Wednesday night we went to Prospect Park to see the New York City Philharmonic’s annual free concert. I have been going to this concert since I moved here. It has evolved from a night with friends, to a romantic night with Adam, to a couple years off when we had little ones, and now it’s a time for our kids to run wild with their friends, catch lightening bugs and playing with glowsticks while the adults sip wine, talk, and maybe take in a bit of the music.
It’s an awesome evening.
When you go to a free concert with kids, there are some rules I believe folks should follow:
1. You sit in the backity back back of the concert goers. Those who want to hear the music don’t want to hear your kids.
2. You keep your kids from running around, near, or on other people’s blankets. (Disclaimer: If you are sitting way in the backity back back BEHIND me, then this rule does not apply. The way backity back back is kid zone.)
3. You do not let your kids play with objects that might hurt/soak/knock out other concert goers who are in your vicinity and who are not your friends. Such objects include balls, frisbees, water guns, crazy bubble machines, etc.
We found a perfect place and then guess what? A soccer game of kids came and set up right next to us. AN ENTIRE SOCCER GAME, goals, balls, about 10 kids and all.
I wanted to get all huffy and puffy and “not in my backity back back!” with those kids (they were around 10-12 years old), and I started to fume, wondering where were the moronic adults/parents who did not follow the same rules of me…until I saw the dad who seemed to be in charge of this group of young ones.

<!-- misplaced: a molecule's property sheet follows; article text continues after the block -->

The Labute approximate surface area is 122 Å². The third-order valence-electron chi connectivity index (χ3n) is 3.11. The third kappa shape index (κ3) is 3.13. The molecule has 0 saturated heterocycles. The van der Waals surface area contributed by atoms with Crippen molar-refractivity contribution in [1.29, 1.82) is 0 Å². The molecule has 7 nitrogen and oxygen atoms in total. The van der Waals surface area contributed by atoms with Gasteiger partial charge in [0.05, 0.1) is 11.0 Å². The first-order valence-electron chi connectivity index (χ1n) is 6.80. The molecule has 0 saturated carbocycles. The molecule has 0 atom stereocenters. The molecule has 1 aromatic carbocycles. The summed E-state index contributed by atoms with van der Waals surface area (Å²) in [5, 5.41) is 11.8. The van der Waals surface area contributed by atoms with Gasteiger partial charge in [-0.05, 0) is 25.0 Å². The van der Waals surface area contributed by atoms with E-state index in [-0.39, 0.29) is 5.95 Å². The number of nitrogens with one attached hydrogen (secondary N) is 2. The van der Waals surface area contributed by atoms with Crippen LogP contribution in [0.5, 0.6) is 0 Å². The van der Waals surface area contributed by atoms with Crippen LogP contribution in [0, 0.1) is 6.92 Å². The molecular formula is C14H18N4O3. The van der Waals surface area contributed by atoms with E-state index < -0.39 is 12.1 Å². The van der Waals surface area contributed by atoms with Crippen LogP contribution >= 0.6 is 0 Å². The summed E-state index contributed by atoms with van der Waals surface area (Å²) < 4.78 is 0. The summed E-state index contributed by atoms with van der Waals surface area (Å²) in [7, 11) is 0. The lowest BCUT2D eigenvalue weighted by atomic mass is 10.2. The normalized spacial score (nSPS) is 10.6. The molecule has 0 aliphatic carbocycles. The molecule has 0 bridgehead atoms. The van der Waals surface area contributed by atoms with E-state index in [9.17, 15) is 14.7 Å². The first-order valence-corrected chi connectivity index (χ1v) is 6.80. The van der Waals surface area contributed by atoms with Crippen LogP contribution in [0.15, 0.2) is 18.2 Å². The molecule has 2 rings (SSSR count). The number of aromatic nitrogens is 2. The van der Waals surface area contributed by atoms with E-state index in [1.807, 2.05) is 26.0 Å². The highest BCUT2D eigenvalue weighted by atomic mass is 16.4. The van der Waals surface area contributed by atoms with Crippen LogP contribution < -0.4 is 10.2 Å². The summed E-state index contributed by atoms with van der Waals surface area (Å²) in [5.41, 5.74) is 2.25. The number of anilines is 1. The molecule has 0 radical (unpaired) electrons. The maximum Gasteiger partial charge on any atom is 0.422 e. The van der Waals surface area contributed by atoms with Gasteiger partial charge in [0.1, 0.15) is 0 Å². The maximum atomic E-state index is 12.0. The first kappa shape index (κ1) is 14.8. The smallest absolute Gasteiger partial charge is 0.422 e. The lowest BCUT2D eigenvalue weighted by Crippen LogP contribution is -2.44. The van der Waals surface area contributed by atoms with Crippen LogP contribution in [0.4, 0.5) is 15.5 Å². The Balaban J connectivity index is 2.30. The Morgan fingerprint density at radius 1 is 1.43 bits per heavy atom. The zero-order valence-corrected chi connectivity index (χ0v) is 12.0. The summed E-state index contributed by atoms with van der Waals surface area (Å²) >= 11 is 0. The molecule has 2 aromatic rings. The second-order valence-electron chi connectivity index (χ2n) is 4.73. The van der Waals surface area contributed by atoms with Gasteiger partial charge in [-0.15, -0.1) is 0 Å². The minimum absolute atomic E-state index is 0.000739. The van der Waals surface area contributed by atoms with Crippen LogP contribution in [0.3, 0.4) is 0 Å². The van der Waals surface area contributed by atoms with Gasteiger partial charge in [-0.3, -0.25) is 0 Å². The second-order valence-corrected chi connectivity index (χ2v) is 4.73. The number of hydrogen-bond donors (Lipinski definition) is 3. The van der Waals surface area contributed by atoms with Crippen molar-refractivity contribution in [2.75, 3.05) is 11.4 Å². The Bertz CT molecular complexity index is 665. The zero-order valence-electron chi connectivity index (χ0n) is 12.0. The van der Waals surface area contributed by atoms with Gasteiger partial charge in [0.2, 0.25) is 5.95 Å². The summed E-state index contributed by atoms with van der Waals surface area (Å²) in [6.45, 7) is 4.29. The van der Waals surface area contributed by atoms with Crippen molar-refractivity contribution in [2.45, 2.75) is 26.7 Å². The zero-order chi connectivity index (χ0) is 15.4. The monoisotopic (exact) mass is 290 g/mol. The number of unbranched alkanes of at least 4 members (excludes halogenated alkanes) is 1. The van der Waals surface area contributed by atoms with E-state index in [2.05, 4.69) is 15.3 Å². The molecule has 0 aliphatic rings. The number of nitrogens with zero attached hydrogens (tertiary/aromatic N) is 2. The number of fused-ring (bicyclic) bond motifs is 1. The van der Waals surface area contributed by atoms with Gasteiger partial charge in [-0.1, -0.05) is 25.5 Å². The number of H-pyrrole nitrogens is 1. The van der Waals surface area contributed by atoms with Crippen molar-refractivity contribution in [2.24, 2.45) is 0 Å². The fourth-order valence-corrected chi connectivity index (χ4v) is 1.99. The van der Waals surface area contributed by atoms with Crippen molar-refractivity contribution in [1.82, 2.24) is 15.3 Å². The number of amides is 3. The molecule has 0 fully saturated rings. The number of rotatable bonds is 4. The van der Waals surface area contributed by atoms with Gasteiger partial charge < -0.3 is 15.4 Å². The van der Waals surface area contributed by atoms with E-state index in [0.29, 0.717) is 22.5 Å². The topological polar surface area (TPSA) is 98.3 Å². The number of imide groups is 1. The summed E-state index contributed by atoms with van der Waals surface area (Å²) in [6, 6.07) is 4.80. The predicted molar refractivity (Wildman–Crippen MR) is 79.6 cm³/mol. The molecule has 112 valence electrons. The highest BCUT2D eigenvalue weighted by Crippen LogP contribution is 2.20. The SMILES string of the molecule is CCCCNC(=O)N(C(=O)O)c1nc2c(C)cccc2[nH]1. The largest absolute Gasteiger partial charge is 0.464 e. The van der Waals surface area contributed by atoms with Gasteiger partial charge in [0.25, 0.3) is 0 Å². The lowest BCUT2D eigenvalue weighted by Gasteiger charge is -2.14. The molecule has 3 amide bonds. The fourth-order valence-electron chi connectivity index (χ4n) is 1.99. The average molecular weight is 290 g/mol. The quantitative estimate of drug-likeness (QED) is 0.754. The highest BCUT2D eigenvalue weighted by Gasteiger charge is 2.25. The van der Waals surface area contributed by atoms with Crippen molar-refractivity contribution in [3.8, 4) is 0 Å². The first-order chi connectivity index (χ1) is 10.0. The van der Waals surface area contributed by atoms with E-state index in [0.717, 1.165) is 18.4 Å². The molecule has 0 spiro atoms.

This guy–the dad–was a frequenter of the coffee shop circuit in Park Slope when I was home on sabbatical from teaching high school and writing my dissertation. I would often write in coffee shops to get out of my apartment, and in the spring of 2009 they were (and probably still are) PACKED with freelancers, each and every person vying for the few outlets that each coffee shop has.
But this guy would come to work in the coffee shop with a powerstrip. He would ask someone to let him plug his powerstrip in, and then six more of us could plug in, too. Power for all.
It was the kindest thing I have ever seen anyone do at any coffee shop in my life, and I have been frequenting coffee shops since 12th grade when we all became obsessed with Cup-a-Joe in Raleigh. I have never forgotten this guy’s face or his random act of kindness.
With this in mind, I just couldn’t be annoyed at this guy. I told our friends his story, and we all took a deep breath and relaxed, hoping a soccer ball wouldn’t knock us senseless, relieved of our bratty anger.
Sometimes, there’s another story beneath what we see. It’s so nice when you actually know what that story is.